College students must pick a major.  They distress over the decision:  economics or accounting? Political science or general studies? Should I double-major? Add a concentration?  And throughout the process, there are many that pick one out of obligation (with no path in mind), they hope for the best, and of course, hope this decision will lead to future professional success.

Microfinance borrowers must pick a career—they risk taking out a loan to invest in their business. They distress over the decision: Despensa(general store...

Continue Reading >>
Apr 4, 2010 TG Togo

By Taylor Akin, KF9, Togo

Sleep-deprived and over-heated, I sat in front of the fan in the loan officers’ room. I had been waiting for a loan officer at the WAGES branch office in Hédzranawoé for over an hour and sat unmoving as the room buzzed with activity all around me. Loan officers ran in and out, clients sat down and stood up, phones rang and calls were made, passbooks opened and closed, pencils scratched paper, sweat stained foreheads. I looked at the loan officer sitting across the desk opposite me. Adam is one of the kindest people I have met since my time here at...

Continue Reading >>
Mar 3, 2010 KE Kenya

Seventeen young, scared faces sit around the board room for the full-day training of new marketers. I had been present the day that this new crop of SMEP employees was being interviewed. They had assembled en masse at our head office; many of them looking like the suit they were wearing had been hastily purchased at one of the local secondhand markets in anticipation of their first job interview.  In fact, they were what I refer to as “babies” the young-ish, newly graduated staffers whose faces more often look up at me when I am conducting trainings at the SMEP branch offices all over...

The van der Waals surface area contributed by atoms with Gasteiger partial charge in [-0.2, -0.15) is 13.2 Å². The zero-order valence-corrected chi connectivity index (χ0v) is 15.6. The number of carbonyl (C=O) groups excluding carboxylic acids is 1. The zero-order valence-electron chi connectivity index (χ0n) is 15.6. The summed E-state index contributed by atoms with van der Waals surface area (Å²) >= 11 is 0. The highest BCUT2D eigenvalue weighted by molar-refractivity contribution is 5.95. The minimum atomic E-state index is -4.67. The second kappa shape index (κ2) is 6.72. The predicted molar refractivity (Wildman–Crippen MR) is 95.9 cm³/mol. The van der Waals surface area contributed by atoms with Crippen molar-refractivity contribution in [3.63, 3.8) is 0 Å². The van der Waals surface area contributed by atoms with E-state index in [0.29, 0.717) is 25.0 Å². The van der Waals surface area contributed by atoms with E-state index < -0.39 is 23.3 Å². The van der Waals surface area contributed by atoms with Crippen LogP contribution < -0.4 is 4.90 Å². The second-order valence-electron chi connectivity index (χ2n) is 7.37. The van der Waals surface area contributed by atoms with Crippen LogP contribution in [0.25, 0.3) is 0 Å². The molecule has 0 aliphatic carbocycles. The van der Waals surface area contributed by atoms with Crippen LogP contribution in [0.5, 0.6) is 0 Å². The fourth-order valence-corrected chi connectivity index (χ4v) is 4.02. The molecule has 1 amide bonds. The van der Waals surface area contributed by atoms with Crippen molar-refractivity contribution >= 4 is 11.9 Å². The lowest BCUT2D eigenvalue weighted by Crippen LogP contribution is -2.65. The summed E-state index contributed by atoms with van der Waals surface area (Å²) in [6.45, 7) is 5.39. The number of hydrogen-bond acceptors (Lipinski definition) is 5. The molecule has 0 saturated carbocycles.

Continue Reading >>
Mar 3, 2010 VN Vietnam

After four months at ground zero, I hold certain things to be true.  There will always be a tradeoff between quality and quantity.  Also, sustainable aid does not include giving money away.  Microfinance, which encompasses interest bearing loans, is currently a lead contender for sustainable development.  Perhaps that is why it has peaked the interests of so many.  And until most recently, I was concerned its current state was not sustainable.  Why?  Many MFIs are experiencing double digit percentage gains and hitting numbers that make any for-profit enterprise envious.

...

Continue Reading >>
Mar 3, 2010 KE Kenya

This is a blog that I’ve written in a hurry so as not to let the words swirling in my head escape my fingers on the page. In my tenure at SMEP, I’ve never attended the weekly devotional, held every Monday morning from 8-10 in the morning. I always thought of myself as a secularist, and I assumed that attending would make me uncomfortable – after all, I come from a place where there is separation of church and everything. I’ve grown up in the deeply religious “bible belt” of the Southern United States, and I just assumed that at SMEP, the devotional...

Continue Reading >>

Pages